17 YEARS ON FROM THE INVASION, AFGHAN LEADER PLEADS FOR MORE BRITISH TROOPS TO TACKLE TALIBAN | WHAT REALLY HAPPENED


17 YEARS ON FROM THE INVASION, AFGHAN LEADER PLEADS FOR MORE BRITISH TROOPS TO TACKLE TALIBAN

An Afghan leader has issued a plea for Britain to deploy more troops to the country in a bid to quell the resurgent Taliban, Islamic State and Al-Qaeda.
Abdullah Abdullah, the Afghan government’s chief executive, who met with Foreign Secretary Boris Johnson on Thursday, called for a renewed long-term military commitment by the UK and its NATO allies.

His plea comes as UK Defence Secretary Gavin Williamson is reportedly considering increasing the number of troops in the country by 400 following an appeal by US President Donald Trump.

When NATO issued a similar appeal last year, the ministry of defence responded saying the “UK keeps its contribution in Afghanistan under regular review to ensure it remains suited for the needs of the mission.”

There are currently 650 UK service personnel in the country, operating, according to London, in a training capacity. It is claimed publicly that British troops are no longer involved in fighting the Taliban or Islamic State (IS, formerly ISIS) and Al-Qaeda, both of whom have a growing presence in the country.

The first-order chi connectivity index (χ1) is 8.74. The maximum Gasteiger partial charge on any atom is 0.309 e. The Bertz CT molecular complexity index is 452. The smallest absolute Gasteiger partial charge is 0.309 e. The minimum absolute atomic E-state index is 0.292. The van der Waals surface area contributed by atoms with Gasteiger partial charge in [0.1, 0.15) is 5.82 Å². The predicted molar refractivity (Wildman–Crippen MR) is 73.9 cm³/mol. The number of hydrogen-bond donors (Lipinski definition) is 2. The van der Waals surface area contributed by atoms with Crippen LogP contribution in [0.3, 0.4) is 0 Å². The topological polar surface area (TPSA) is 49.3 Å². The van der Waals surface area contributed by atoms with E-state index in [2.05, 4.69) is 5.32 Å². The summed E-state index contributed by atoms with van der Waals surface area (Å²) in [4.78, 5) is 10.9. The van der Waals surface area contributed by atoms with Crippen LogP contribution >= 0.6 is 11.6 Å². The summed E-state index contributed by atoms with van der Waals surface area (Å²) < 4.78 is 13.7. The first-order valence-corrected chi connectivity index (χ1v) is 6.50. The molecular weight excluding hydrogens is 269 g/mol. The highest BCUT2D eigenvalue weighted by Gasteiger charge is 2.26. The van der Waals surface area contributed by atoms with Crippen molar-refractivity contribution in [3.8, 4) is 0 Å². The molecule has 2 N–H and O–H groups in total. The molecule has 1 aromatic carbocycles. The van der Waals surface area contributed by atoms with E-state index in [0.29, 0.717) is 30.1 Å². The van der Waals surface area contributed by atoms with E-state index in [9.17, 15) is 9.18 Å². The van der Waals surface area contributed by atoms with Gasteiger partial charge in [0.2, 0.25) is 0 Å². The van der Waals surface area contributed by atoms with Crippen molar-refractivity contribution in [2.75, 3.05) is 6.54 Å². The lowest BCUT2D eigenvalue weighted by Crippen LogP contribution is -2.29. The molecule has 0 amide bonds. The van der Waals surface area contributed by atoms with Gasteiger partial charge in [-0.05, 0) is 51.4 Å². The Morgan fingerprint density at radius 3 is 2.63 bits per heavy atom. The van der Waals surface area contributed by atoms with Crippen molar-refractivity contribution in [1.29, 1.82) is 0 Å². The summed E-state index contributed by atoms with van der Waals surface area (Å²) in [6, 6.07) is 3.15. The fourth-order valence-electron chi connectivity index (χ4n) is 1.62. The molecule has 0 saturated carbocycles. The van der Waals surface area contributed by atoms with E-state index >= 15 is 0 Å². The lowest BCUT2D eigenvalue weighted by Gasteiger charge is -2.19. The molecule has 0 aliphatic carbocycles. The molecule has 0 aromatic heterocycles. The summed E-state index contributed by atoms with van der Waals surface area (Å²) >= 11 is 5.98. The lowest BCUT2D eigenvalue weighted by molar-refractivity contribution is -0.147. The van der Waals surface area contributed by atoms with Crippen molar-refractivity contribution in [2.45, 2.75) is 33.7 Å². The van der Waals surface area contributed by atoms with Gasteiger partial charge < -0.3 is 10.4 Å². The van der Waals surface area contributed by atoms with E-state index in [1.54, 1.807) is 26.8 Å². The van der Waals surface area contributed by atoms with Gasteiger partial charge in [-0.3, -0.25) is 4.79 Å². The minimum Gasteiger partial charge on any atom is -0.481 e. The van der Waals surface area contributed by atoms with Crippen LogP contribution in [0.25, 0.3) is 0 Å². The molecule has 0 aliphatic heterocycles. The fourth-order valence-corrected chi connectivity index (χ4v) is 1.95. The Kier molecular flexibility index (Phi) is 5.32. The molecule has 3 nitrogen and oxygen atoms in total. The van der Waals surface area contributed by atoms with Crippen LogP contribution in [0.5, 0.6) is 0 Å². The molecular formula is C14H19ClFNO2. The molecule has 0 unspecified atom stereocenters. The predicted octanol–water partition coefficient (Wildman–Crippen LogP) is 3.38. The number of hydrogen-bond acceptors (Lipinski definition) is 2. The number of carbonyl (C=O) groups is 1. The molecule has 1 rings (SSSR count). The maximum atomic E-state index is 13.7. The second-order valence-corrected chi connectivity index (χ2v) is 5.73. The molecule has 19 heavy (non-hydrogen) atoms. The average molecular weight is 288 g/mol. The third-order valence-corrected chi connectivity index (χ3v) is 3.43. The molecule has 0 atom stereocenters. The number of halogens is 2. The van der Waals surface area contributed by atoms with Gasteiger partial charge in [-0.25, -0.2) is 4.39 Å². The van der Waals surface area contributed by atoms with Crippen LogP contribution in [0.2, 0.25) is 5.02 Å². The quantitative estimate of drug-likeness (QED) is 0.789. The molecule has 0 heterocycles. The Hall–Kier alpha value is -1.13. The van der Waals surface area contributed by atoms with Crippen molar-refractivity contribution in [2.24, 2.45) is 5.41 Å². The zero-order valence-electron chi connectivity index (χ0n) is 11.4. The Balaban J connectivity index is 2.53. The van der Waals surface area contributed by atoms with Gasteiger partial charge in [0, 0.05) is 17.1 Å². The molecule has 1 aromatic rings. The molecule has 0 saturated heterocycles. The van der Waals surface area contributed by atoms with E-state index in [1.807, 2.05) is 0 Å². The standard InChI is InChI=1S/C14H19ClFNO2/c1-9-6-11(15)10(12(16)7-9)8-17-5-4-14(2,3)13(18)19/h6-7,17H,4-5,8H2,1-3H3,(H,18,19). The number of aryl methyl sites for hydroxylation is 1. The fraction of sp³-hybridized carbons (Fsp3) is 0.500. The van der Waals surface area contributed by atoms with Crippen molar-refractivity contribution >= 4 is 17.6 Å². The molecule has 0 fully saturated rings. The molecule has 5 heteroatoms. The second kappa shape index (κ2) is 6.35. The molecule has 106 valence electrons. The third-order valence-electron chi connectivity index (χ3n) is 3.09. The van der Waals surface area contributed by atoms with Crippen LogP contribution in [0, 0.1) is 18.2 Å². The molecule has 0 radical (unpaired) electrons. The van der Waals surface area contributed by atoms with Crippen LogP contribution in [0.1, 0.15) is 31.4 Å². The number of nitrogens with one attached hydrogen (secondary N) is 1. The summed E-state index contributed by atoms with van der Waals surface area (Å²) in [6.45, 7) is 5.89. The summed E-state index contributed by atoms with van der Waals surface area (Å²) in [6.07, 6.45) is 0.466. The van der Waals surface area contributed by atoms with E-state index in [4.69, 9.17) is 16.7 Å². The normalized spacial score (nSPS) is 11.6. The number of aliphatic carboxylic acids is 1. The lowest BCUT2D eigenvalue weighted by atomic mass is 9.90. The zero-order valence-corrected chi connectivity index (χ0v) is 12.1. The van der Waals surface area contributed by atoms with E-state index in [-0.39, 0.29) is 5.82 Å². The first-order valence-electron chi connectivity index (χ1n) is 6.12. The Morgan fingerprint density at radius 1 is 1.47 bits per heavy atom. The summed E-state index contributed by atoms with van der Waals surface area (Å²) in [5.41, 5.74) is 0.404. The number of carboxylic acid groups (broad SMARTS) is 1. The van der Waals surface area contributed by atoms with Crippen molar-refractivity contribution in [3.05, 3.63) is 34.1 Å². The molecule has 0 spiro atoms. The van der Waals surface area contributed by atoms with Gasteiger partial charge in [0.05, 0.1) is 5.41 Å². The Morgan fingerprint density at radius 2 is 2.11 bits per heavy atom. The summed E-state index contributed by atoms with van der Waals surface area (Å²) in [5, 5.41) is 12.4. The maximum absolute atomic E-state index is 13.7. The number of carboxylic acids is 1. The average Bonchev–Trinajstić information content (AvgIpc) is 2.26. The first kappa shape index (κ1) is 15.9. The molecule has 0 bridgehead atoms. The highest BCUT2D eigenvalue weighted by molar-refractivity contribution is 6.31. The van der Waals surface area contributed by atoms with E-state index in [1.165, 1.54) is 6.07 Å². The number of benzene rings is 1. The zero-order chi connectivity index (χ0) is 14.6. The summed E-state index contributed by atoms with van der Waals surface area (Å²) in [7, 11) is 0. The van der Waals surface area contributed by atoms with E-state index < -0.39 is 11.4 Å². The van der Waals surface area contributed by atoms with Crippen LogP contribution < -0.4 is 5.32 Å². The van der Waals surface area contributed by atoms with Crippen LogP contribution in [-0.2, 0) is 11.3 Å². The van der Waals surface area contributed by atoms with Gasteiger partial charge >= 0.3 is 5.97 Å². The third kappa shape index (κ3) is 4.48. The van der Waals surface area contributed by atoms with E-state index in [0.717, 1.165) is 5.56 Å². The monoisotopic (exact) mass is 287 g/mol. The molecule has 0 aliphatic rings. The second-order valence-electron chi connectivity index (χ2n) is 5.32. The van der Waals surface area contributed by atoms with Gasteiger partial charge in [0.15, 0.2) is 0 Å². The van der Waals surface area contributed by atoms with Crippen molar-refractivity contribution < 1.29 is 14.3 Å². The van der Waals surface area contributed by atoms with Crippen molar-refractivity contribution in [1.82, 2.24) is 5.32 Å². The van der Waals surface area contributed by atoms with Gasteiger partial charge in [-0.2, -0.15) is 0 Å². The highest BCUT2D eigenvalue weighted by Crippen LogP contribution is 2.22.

Webmaster's Commentary: 

The reality here, that no national leader can actually state, because even though the UK, NATO, and the US have been losing the warin Afghanistan, the three major military controllers of troops here stay, because they cannot admit to an actual loss, although things on the ground for the Afghan people have gotten substantially worse for them, year to year, since the occupation began.

The metrics of this 17 year occupation, cannot possibly be positioned to make it look like the occupiers have had any real success at keeping either the Taliban, or Al Qaeda, at bay.

IF NATO and US leadership had a braincell to rub between them, they would be evacuating all troops from Afghanistan just as quickly as safely possible, declare victory, and negotiate with whatever government that was left standing in Kabul for the pipeline rights, the rare earth minerals rights, and the opium field rights.

But of course, that... would be logical.

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